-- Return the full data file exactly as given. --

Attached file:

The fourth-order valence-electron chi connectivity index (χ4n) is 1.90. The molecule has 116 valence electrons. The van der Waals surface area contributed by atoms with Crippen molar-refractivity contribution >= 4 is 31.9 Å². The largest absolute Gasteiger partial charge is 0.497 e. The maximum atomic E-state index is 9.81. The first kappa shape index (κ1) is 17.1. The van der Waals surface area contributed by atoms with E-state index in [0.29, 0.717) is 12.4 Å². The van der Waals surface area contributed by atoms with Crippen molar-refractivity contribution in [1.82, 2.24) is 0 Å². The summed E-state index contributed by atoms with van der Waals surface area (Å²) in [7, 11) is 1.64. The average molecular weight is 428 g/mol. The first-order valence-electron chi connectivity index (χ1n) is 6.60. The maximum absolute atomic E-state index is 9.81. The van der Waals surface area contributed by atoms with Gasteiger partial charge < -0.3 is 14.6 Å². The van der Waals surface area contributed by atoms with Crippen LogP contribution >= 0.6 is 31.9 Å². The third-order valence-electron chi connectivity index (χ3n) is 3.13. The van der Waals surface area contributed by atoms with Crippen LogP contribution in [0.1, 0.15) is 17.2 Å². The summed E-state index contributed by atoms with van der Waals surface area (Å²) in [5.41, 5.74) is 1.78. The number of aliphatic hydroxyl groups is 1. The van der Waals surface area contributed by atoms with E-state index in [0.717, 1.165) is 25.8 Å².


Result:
The fourth-order valence-electron chi connectivity index (χ4n) is 1.90. The molecule has 116 valence electrons. The van der Waals surface area contributed by atoms with Crippen molar-refractivity contribution >= 4 is 31.9 Å². The largest absolute Gasteiger partial charge is 0.497 e. The maximum atomic E-state index is 9.81. The first kappa shape index (κ1) is 17.1. The van der Waals surface area contributed by atoms with E-state index in [0.29, 0.717) is 12.4 Å². The van der Waals surface area contributed by atoms with Crippen molar-refractivity contribution in [1.82, 2.24) is 0 Å². The summed E-state index contributed by atoms with van der Waals surface area (Å²) in [7, 11) is 1.64. The average molecular weight is 428 g/mol. The first-order valence-electron chi connectivity index (χ1n) is 6.60. The maximum absolute atomic E-state index is 9.81. The van der Waals surface area contributed by atoms with Gasteiger partial charge < -0.3 is 14.6 Å². The van der Waals surface area contributed by atoms with Crippen LogP contribution >= 0.6 is 31.9 Å². The third-order valence-electron chi connectivity index (χ3n) is 3.13. The van der Waals surface area contributed by atoms with Crippen LogP contribution in [0.1, 0.15) is 17.2 Å². The summed E-state index contributed by atoms with van der Waals surface area (Å²) in [5.41, 5.74) is 1.78. The number of aliphatic hydroxyl groups is 1. The van der Waals surface area contributed by atoms with E-state index in [0.717, 1.165) is 25.8 Å².